There is an odor wafting from the University of Washington — very like the one we discussed last October — and once again, the source is Dr. Anne Steinemann’s claims that commercial fragrances are hazardous to our health. Dr. Steinemann’s most recent “research,” published in this month’s Air Quality, Atmosphere and Health, alleges that scented laundry and dryer sheets can cause cancer.
Dr. Steinemann, who is a professor of civil and environmental engineering and of public affairs, is concerned about what she says are “carcinogens” seeping through dryer vents. She points specifically at benzene and acetaldehyde, and calls for more stringent regulation of the laundry products containing them.
ACSH’s Dr, Josh Bloom notes, “Unless we have an indication of the amount of each chemical detected, this ‘research’ is absolutely meaningless. Benzene is found in gasoline, and acetaldehyde is formed in your liver after you drink any alcohol. While it is true that, in sufficient quantities, both chemicals are toxic, the few molecules Dr. Steinemann is sniffing around for amount to an absurd waste of time.”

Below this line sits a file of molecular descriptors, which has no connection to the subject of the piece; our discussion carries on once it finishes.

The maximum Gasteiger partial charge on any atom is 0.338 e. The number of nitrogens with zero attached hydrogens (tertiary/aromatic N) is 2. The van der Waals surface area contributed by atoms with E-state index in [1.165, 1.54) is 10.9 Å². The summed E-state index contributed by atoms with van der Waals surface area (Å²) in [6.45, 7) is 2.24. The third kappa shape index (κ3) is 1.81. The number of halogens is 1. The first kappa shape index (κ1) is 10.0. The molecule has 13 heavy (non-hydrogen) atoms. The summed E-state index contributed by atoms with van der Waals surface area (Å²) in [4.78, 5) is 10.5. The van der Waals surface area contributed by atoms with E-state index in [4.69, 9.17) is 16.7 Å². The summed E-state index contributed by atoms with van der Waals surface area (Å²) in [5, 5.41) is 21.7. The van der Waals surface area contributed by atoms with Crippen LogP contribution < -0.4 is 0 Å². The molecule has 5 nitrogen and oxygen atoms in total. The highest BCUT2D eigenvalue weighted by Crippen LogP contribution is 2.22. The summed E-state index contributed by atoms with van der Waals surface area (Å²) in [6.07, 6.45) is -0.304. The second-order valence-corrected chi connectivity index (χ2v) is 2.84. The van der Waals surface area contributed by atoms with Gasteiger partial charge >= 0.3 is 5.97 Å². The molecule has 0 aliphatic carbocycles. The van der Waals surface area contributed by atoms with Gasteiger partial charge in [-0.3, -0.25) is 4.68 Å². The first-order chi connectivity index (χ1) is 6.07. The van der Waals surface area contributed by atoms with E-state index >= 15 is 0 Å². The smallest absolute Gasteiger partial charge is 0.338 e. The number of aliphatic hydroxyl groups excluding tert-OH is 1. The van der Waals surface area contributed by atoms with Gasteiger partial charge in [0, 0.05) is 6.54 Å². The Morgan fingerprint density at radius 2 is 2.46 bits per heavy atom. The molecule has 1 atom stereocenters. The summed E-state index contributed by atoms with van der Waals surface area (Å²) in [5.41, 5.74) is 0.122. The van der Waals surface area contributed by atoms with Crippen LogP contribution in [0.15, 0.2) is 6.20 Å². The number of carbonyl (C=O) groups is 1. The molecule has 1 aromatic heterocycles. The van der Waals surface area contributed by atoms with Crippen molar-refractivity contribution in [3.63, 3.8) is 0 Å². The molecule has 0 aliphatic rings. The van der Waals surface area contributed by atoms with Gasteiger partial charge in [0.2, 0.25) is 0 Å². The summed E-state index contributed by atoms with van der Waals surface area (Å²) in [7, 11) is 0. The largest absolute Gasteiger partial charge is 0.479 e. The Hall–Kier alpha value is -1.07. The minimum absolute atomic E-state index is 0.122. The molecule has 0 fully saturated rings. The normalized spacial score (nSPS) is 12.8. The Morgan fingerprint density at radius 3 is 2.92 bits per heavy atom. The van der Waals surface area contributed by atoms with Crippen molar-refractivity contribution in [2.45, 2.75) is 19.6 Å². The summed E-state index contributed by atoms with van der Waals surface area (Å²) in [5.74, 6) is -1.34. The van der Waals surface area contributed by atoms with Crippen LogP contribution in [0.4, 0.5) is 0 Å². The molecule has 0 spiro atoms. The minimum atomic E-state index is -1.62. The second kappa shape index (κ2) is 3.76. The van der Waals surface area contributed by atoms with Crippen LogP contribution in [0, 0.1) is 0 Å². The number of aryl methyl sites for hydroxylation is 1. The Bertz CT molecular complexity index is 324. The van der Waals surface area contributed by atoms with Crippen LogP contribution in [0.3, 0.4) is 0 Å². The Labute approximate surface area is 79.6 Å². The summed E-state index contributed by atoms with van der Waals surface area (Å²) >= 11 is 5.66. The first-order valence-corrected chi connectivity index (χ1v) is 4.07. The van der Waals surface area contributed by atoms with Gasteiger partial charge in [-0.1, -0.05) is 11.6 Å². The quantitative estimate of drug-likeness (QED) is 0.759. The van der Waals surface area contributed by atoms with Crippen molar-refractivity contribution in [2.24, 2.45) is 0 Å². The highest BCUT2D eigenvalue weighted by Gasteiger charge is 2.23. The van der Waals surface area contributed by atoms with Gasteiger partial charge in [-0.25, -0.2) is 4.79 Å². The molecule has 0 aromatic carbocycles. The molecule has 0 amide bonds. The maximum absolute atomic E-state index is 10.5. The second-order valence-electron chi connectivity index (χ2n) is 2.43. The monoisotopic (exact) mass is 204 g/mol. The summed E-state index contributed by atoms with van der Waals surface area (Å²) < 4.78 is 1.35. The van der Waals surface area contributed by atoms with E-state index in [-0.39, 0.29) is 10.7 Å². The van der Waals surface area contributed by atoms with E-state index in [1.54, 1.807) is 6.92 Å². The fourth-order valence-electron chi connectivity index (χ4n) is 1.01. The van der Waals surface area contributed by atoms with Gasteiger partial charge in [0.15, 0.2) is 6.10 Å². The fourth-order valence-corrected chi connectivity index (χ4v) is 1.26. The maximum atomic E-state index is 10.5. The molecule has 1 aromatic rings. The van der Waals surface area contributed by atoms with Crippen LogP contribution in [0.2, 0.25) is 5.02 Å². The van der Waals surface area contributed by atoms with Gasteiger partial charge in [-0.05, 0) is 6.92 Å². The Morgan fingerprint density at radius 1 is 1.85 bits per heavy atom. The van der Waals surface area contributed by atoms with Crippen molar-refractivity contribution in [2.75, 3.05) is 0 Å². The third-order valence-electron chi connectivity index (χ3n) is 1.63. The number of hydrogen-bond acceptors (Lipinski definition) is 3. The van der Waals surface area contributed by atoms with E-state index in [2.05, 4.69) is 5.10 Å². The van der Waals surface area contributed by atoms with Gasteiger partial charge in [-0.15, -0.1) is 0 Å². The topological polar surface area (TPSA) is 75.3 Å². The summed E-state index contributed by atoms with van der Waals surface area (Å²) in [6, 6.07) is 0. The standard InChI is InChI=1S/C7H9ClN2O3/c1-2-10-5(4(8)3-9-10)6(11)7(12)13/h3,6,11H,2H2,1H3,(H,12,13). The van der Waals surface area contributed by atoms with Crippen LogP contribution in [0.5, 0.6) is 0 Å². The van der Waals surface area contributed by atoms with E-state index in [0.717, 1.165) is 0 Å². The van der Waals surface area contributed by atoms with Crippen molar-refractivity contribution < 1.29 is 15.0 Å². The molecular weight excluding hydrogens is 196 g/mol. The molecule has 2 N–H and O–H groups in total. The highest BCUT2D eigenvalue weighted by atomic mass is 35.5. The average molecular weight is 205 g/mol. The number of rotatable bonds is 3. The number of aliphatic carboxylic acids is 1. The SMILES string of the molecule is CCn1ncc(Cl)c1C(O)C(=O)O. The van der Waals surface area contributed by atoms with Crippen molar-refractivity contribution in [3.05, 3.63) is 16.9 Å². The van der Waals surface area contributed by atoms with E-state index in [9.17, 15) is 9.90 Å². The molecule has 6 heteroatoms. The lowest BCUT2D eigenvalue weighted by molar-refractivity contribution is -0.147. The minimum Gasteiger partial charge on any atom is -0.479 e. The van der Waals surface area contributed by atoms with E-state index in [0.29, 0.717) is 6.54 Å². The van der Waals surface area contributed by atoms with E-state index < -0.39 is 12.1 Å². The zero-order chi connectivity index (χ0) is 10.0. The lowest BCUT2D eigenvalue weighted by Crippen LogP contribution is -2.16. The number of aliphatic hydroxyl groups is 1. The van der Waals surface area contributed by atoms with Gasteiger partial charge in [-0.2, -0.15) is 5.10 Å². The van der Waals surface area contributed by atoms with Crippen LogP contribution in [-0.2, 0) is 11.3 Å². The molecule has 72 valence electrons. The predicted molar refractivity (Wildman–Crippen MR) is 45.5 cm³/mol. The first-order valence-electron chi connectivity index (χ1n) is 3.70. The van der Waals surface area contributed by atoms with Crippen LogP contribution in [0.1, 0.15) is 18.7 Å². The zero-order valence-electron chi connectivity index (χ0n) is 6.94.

“My major question,” says ACSH’s Dr. Gilbert Ross, “is ‘why does the media cover such claptrap?’” He points out that the “carcinogens” detected by Dr. Steinemann’s lab are not at levels sufficient to harm a fly, much less a human. “Giving such scares publicity,” he says, “merely encourages Dr. Steinemann and her acolytes to continue to churn out more alarmist research.”